What to name the new 150? Several possibilities floated through my mind, but none seem to fit. I often imagine a tree talking to me, suggesting the name it wants. If I force the process, I'll invariably forget the un-acceptable name. Then suddenly I remembered that we have a Hiawatha Pine in the Trout Brook drainage of Mohawk. For those unfamiliar with Iroquoian history, Hiawatha, the great peacemaker, is associated with the formation of the Iroquois Confederacy. In lore and song, Hiawatha is widely remembered, but there was a second, Hiawatha’s teacher. The other legendary creator of the Haudenosaunee was Deganawidah. Ah, the new 150 should be named in honor of the mysterious Huron who helped establish the Confederacy. So Deganawidah, it became. Deganawidah is older than most other pines in the area, perhaps 190 or 200 years old. Its girth is 9.2 feet, not overpowering, but respectable and probably befitting the physical stature of the sage, himself. Behold Deganawidah in the image below. Note the somewhat twisted form.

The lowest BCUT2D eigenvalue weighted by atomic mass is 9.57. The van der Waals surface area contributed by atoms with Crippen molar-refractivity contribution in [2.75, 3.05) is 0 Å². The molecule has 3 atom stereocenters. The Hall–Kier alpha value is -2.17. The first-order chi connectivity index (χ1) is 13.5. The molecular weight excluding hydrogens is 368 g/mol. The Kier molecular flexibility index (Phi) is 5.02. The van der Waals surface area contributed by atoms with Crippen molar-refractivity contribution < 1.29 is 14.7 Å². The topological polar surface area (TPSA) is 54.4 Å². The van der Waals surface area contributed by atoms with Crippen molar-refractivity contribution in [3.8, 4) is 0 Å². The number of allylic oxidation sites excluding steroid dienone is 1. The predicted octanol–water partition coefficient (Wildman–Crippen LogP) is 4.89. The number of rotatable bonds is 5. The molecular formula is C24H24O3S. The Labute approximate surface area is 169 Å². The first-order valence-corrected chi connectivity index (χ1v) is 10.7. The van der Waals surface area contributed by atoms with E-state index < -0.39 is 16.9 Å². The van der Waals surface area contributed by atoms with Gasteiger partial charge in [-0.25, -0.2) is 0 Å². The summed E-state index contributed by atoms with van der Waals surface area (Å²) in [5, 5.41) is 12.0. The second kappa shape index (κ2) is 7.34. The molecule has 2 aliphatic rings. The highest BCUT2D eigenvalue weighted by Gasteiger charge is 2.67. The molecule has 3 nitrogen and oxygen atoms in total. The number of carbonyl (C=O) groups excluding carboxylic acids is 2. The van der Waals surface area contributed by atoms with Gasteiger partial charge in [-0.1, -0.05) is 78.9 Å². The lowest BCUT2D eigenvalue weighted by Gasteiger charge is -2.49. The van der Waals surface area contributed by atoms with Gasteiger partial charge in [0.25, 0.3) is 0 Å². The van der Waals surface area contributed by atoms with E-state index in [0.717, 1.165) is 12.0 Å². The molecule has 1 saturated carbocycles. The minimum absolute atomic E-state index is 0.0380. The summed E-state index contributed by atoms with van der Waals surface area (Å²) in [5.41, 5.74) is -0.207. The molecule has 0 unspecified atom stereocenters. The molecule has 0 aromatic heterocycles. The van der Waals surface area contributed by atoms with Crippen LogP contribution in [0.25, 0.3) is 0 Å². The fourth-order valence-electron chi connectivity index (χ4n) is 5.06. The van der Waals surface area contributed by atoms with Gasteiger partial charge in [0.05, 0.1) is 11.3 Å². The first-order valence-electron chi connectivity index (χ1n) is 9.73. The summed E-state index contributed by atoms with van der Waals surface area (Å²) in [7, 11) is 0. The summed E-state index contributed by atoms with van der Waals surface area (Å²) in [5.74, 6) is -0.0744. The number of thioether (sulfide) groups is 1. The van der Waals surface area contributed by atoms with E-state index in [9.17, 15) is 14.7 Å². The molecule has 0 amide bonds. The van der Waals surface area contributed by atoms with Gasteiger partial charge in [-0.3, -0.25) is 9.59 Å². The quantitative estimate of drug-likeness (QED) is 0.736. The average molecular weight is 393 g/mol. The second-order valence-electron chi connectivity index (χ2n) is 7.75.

DeganawidaSmall.jpg


I've put a lot on everyone's plate. So, I'll present one more image. It is of Monica next to Deganawidah. I doubt the old pine has many more years. It has a long lightening scar and lots of rot in its base. So, I will visit it often, photograph it, think about the role of Deganawidah and the improbable link between that legendary figure and a future trail that would wind across the Berkshires of Massachusetts joining the waters of the Hudson with those of the Connecticut. When his tree falls, we will name another.
MonicaDegonawidaSmall.jpg